ALEC Bills Mandating Teaching Climate Change Denial In Public Schools Introduced In Three States

Owen Poindexter
ALEC legislation in 3 states would mandate that public schools teach climate change denialism.

alec, climate change, climate change denial, republican party, oklahoma, colorado, arizona
Over 95% of climate scientists believe that humans contribute to climate change, but let's listen to oil-funded ALEC instead. PHOTO: Reuters

The American Legislative Exchange Council (ALEC) has similar bills in three states to mandate teaching climate change denialism in public schools. There is probably more infuriating news out there somewhere, but holy crap.

The "Environmental Literacy Improvement Act" would force a "balanced" teaching of climate science. Just weeks into this legislative cycle, such bills have been introduced in Oklahoma, Colorado and Arizona. Colorado, left leaning with some amount of environmental spirit (outside of their prominent mining interests), will probably not pass this idiotic bill, but Arizona could sneak it through and in Oklahoma it would likely be cheered all the way to the governor's desk.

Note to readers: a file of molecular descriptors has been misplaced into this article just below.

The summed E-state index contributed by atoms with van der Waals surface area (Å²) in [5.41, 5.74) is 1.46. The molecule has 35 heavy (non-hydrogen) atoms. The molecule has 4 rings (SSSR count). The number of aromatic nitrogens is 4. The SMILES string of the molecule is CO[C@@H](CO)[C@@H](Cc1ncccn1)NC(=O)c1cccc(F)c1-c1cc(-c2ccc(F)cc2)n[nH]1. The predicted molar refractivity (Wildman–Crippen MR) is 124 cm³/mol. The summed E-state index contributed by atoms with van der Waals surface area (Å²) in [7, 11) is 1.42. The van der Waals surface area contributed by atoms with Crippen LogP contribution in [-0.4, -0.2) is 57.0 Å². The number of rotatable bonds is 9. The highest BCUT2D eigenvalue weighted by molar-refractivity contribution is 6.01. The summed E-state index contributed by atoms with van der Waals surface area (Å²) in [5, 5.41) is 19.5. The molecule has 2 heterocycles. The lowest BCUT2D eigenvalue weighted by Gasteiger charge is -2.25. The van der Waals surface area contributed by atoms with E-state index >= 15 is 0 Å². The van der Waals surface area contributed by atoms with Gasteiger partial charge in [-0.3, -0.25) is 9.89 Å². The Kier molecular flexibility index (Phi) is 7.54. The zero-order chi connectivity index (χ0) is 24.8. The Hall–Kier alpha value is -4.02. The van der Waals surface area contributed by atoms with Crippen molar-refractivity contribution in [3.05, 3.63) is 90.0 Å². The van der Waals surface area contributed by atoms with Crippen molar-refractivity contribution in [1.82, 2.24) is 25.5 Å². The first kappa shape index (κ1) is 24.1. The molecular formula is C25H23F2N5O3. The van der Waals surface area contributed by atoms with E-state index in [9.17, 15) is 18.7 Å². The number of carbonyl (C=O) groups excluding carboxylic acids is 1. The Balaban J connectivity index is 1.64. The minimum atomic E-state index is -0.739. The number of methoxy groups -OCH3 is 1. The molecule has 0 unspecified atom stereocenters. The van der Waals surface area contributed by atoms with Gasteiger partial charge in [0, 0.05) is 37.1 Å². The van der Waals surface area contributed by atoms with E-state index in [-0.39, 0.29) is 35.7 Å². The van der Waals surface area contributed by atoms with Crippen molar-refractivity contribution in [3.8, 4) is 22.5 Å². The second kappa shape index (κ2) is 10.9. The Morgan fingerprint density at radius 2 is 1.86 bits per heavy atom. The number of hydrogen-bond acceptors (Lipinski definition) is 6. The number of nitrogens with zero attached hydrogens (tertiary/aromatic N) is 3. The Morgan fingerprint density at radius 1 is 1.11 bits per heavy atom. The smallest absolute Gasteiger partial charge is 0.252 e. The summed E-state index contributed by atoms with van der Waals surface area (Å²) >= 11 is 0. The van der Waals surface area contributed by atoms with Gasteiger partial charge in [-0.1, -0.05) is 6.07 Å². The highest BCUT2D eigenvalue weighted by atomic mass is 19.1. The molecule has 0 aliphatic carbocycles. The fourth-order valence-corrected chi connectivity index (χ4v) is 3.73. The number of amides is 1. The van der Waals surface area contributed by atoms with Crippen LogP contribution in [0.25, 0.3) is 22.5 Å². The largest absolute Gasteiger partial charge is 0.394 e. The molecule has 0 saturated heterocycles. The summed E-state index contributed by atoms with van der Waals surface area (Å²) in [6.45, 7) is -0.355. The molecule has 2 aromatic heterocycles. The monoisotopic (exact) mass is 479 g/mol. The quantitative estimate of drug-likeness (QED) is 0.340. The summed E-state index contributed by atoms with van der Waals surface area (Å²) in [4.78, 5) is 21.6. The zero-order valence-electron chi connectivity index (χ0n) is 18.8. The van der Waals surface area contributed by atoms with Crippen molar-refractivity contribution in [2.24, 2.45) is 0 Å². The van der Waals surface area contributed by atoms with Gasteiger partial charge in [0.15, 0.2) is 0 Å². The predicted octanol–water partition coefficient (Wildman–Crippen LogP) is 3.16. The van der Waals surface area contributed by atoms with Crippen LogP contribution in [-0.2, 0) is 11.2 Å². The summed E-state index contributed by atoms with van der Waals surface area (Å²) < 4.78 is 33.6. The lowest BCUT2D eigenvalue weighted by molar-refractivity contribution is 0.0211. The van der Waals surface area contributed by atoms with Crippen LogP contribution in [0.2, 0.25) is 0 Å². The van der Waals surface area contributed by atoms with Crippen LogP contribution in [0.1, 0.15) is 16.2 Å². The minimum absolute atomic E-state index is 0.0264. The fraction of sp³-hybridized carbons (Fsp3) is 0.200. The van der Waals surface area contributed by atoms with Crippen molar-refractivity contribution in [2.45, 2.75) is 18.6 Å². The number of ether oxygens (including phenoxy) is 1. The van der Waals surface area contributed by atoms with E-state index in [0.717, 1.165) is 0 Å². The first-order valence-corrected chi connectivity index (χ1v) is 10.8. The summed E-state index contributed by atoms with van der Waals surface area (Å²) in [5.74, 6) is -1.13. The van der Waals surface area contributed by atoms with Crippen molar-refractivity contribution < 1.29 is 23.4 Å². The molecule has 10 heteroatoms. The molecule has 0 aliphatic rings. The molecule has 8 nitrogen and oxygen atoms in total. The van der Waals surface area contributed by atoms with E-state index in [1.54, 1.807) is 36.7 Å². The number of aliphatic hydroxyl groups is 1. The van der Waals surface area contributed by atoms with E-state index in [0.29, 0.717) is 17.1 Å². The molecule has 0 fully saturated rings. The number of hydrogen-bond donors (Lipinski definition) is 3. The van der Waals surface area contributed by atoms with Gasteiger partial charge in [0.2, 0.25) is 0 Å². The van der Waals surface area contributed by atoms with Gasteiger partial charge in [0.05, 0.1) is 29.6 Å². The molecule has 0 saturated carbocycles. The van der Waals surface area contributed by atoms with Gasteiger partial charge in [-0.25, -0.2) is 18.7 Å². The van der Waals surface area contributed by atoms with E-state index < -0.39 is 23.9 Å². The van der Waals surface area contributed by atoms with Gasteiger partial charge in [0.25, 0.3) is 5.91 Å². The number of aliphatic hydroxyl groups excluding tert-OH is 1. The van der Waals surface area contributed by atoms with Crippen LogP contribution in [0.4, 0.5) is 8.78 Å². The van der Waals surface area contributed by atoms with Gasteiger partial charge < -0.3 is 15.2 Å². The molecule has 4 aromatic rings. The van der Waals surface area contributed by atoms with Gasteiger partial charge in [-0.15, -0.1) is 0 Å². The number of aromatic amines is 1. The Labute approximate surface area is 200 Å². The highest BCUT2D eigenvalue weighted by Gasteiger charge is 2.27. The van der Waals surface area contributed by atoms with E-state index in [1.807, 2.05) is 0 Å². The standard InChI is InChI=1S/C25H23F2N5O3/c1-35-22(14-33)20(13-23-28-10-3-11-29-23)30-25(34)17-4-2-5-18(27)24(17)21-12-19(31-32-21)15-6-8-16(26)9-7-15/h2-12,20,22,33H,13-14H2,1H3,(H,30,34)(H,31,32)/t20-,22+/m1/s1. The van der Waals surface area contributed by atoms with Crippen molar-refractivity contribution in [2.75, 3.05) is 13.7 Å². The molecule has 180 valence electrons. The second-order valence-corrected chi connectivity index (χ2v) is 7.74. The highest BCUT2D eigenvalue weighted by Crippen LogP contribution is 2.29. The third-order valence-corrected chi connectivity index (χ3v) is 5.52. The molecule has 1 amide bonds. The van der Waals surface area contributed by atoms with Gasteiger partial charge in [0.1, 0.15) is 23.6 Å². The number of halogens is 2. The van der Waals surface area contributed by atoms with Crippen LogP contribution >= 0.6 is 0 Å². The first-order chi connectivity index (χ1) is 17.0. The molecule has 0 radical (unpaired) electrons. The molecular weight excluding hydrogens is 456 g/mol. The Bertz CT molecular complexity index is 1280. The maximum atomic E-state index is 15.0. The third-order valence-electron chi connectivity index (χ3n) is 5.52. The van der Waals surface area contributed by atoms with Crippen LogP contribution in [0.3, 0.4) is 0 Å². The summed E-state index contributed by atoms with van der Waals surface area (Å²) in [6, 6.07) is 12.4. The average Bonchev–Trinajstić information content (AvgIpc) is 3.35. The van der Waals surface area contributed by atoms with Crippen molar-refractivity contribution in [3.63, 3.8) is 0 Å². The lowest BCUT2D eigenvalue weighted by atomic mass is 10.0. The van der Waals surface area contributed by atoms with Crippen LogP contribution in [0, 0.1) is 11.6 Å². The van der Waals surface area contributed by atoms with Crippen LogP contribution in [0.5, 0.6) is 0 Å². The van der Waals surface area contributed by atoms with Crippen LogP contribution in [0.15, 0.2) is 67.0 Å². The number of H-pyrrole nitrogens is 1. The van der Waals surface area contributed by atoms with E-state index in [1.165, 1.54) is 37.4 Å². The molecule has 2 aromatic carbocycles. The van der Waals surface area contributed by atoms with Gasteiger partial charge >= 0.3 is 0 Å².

For those of you unfamiliar with ALEC, it is a group that brings corporations and (mostly conservative) state legislators together to craft legislation. ALEC is credited with a lot of the worst state laws we have seen since 2010, including the union busting bills of Wisconsin, Michigan and Ohio and the voter ID laws that make it harder for Democratic-lenaing groups to vote. Real charmers, those guys.

A recommendation to the state legislaters in states where the Environmental Literacy Act is coming up: amend the bill so that the "balanced" teaching mandated in the bill is determined by the proportion of climate scientists who believe in human-driven climate change, or the proportion of studies not funded by any particular industry that find compelling evidence of man-made climate change. Either way, that would put the balance of climate change education that includes human contributions somewhere about 95%, which sounds like a good education for our young ones who, more than anyone will have to live in a world that sees the consequences of our environmental actions.